After Rees and Hore-Ruthven, Conservative Alistair Watson got 25,816 votes (18.6%) and Lib Dem Caroline Gooch received 15,517 votes (11.2%). Of the independents and smaller parties, independent candidate Sean Donelly got 4,956 votes, Tom Baldwin of the Trade Unionist and Socialist Coalition, got 3,194, independent John Langley got 1,528, Reform UK’s Robert Clarke got 806 and Oska Shaw got 389 votes. Turnout was 41.2% this election, slightly down from 44.9% in 2016.

Both Watson and Gooch campaigned on pledges to have a referendum on scrapping the mayoral system altogether. In the last few months, Rees has been criticised by his own councillors for not allowing them to play an important enough role in local democracy.

On Sunday, Labour will be hoping to keep overall control of the council across the city’s 34 wards, but could come under pressure from the Greens, given their vote share in the mayoral race.

Check our local election page to get the full breakdown of results when they are announced over the weekend.


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  • Heather says:

    Marvin makes a good point about lack of discussion on race or class in the campaign or by the media. Yet Bristol is defined by them.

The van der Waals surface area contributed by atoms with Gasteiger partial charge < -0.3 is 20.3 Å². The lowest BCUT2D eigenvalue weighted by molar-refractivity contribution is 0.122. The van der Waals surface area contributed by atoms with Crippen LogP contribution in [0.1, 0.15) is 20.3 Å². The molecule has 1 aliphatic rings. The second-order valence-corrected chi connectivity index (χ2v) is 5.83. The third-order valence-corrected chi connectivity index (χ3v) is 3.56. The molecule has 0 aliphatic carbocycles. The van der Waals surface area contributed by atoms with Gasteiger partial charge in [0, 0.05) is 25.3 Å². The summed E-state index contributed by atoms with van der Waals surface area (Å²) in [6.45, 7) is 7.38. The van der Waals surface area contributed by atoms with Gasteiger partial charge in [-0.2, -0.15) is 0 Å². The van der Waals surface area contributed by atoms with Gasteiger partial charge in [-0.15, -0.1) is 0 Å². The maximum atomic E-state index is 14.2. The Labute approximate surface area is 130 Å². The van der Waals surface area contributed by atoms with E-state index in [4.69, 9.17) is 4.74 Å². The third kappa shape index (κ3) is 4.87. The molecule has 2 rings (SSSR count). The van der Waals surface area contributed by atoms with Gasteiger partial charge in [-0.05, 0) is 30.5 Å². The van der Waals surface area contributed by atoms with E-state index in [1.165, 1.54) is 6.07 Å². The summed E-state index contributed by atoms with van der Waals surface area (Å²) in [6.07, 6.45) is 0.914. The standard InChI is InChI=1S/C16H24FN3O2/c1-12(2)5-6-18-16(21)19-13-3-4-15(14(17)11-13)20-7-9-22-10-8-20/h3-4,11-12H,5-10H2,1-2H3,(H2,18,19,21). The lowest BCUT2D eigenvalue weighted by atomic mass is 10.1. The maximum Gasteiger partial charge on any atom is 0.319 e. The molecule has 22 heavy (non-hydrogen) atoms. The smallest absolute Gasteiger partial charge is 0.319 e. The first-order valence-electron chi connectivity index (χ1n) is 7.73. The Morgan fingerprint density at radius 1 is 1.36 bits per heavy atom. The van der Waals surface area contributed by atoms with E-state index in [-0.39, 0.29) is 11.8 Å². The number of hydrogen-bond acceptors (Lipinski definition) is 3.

• David says:

    I wasn’t a mayoral candidate nor do I work in media. Having seen Marvin at work, I think I know why these issues weren’t a talking point. He frequently use race and class to denigrate his critics, and insist that their arguments are invalid because of their background. I’m pretty sure that this is a conscious effort on Marvin’s part to move the discussion away from his failings. It’s classic slight of hand politicking.
    I wish these issues had been raised more: especially when it comes to Marvin’s failure to tackle air pollution in the city. Pre-covid19, it was estimated that Bristols illegal levels of air pollution killed 300 people a year! On top of this there’s the negative impact that air pollution has on children’s physical and mental development, which effect their attainment level at school and their long-term health prospects. Of course, these impacts fall disproportionately on people in poorer neighbourhoods, with with a higher percentage of BAME residents. What is more, Bristol has been identified as the place where air pollution has increased the most since the first lockdown.
    When he became mayor in 2016, did Marvin move to mitigate this structural racism that prioritises the convenience of people from wealthier, whiter areas over people from poorer, working class and more ethnically diverse neighbourhoods? Nope. He dragged his feet and has still not delivered a working Clean Air Zone CAZ, despite kicks up the rear from central government.
    I hope newly elected councillors will keep reminding Marvin of this important race and class issue until he implements policy that properly addresses it.
    PS It’s estimated that the proposed CAZ will only reduce deaths from air pollution by 7%. So that will be 279 deaths per year rather than 300. Yay!